Anime Face Generation with Deep Convolutional GANs (DCGAN)

Generative Adversarial Networks (GANs) have revolutionized the field of artificial intelligence, enabling the creation of realistic images from scratch. In this tutorial, we’ll dive into the implementation of a Deep Convolutional Generative Adversarial Network (DCGAN) specifically designed for generating Anime faces. Whether you’re a coding enthusiast or an anime aficionado, join us on this creative journey as we bring characters to life through the magic of deep learning.


Before we begin, make sure you have the following installed on your machine:

  • Python (3.6 or higher)
  • TensorFlow (2.x)
  • OpenCV
  • Matplotlib
pip install tensorflow opencv-python matplotlib


For this tutorial, we will be working with an Anime Faces dataset consisting of 21,551 anime faces scraped from These images have been cropped using an anime face detection algorithm and resized to 64 * 64 for convenience.

Some images from the anime face dataset used for DCGAN
Some images from the anime face dataset

Importing Libraries

Let’s start by importing the required libraries for our project.

import os
import time
import numpy as np
import cv2
from glob import glob
from matplotlib import pyplot
import tensorflow as tf
from tensorflow.keras import layers as L
from tensorflow.keras.models import Model
from tensorflow.keras.optimizers import Adam

Constants and Helper Functions

Next, we’ll define constants for our image dimensions and create helper functions to streamline our code. These functions will aid in creating directories for saving our generated images and loading images from the dataset.

IMG_H = 64
IMG_W = 64
IMG_C = 3  ## Change this to 1 for grayscale.

def create_dir(path):
    if not os.path.exists(path):

def load_image(image_path):
    img =
    img =
    img = tf.cast(img, tf.float32)
    img = (img - 127.5) / 127.5
    return img

def tf_dataset(images_path, batch_size):
    ds =
    ds = ds.shuffle(buffer_size=1000).map(load_image,
    ds = ds.batch(batch_size).prefetch(
    return ds

Convolution and Deconvolution Blocks

Now, let’s define functions for convolution and deconvolution blocks. These blocks are fundamental to constructing our generator and discriminator models.

def conv_block(x, num_filters, kernel_size=4, padding="same", strides=1, activation=True):
    x = L.Conv2D(
        kernel_initializer=tf.keras.initializers.RandomNormal(mean=0.0, stddev=0.02),

    if activation:
        x = L.LeakyReLU(alpha=0.2)(x)
        x = L.Dropout(0.3)(x)
    return x

def deconv_block(x, num_filters, kernel_size=5, padding="same", strides=4):
    x = L.Conv2DTranspose(
        kernel_initializer=tf.keras.initializers.RandomNormal(mean=0.0, stddev=0.02),
    x = L.BatchNormalization()(x)
    x = L.LeakyReLU(alpha=0.2)(x)
    return x

Build the Generator Model

Let’s dive into the core of our project by constructing the generator model. The generator takes random noise as input and transforms it into anime-like images.

def build_generator(latent_dim):
    noise = L.Input((latent_dim), name="noise_input")

    x = L.Dense(4*4*512, use_bias=False)(noise)
    x = L.BatchNormalization()(x)
    x = L.LeakyReLU()(x)
    x = L.Reshape((4, 4, 512))(x)

    x = deconv_block(x, 256, kernel_size=5, strides=2)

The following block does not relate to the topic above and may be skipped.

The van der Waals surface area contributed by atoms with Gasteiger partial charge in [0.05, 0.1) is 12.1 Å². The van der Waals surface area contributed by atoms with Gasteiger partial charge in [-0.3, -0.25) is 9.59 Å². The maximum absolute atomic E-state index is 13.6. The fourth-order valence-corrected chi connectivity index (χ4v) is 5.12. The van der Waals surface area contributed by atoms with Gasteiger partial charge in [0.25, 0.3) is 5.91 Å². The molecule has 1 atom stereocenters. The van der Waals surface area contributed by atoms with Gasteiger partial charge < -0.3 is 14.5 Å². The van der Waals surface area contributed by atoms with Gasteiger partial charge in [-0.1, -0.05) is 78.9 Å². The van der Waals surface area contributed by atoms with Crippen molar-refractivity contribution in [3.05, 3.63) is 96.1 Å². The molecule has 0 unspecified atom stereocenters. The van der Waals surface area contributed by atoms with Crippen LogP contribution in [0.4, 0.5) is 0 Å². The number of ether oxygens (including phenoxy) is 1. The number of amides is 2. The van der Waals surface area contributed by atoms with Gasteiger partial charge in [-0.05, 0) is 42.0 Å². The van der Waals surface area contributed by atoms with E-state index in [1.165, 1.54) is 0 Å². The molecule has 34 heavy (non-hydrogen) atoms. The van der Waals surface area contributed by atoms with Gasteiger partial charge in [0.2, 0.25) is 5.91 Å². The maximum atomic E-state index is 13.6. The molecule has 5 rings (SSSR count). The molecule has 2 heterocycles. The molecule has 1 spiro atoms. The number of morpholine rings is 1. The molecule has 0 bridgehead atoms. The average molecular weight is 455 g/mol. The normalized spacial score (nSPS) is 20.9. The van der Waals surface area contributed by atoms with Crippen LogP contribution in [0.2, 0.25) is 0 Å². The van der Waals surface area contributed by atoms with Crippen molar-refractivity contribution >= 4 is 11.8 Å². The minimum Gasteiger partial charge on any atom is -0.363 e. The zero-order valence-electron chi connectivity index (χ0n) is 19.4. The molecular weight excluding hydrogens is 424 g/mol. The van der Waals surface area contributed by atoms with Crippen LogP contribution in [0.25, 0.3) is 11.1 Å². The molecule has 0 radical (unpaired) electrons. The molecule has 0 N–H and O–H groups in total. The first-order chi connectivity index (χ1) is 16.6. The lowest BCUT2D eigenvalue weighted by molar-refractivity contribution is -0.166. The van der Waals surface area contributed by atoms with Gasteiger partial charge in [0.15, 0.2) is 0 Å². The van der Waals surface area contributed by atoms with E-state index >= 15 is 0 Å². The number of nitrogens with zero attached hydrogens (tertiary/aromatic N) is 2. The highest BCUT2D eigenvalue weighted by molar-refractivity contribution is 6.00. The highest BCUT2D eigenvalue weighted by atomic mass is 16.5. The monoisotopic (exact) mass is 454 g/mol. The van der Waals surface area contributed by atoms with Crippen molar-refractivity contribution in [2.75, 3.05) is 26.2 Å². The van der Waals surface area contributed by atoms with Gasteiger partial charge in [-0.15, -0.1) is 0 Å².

x = deconv_block(x, 128, kernel_size=5, strides=2)
    x = deconv_block(x, 64, kernel_size=5, strides=2)
    x = deconv_block(x, 32, kernel_size=5, strides=2)

    x = conv_block(x,
    fake_output = L.Activation("tanh")(x)

    return Model(noise, fake_output, name="generator")

This function defines the architecture of our generator, transforming latent noise into intricate anime face images.

Build the Discriminator Model

The discriminator is our art critic, distinguishing between real and generated images. Let’s construct this crucial component.

def build_discriminator():
    inputs = L.Input((IMG_H, IMG_W, 3), name="disc_input")

    x = inputs
    x = conv_block(x, 32, kernel_size=5, strides=2)
    x = conv_block(x, 64, kernel_size=5, strides=2)
    x = conv_block(x, 128, kernel_size=5, strides=2)
    x = conv_block(x, 256, kernel_size=5, strides=2)

    x = L.Flatten()(x)
    x = L.Dense(1)(x)

    return Model(inputs, x, name="discriminator")

This function crafts our discriminator, fine-tuned to discern the nuances between real and generated anime faces.

Training Step Function

Now, let’s delve into the training process of the DCGAN. The train_step function orchestrates the interplay between the generator and discriminator during each training iteration.

def train_step(real_images, latent_dim, generator, discriminator, g_opt, d_opt):
    batch_size = tf.shape(real_images)[0]
    bce_loss = tf.keras.losses.BinaryCrossentropy(from_logits=True, label_smoothing=0.1)

    ## Discriminator
    noise = tf.random.normal([batch_size, latent_dim])
    for _ in range(3):
        with tf.GradientTape() as dtape:
            generated_images = generator(noise, training=True)

            real_output = discriminator(real_images, training=True)
            fake_output = discriminator(generated_images, training=True)

            d_real_loss = bce_loss(tf.ones_like(real_output), real_output)
            d_fake_loss = bce_loss(tf.zeros_like(fake_output), fake_output)
            d_loss = d_real_loss + d_fake_loss

            d_grad = dtape.gradient(d_loss, discriminator.trainable_variables)
            d_opt.apply_gradients(zip(d_grad, discriminator.trainable_variables))

    with tf.GradientTape() as gtape:
        generated_images = generator(noise, training=True)
        fake_output = discriminator(generated_images, training=True)

        g_loss = bce_loss(tf.ones_like(fake_output), fake_output)

        g_grad = gtape.gradient(g_loss, generator.trainable_variables)
        g_opt.apply_gradients(zip(g_grad, generator.trainable_variables))

    return d_loss, g_loss

The provided code defines a training step function for a GAN (Generative Adversarial Network) using TensorFlow. The @tf.function decorator is used to convert the Python function into a TensorFlow graph for performance optimization. The function takes real images, latent dimension, generator, discriminator, and optimizer instances as inputs.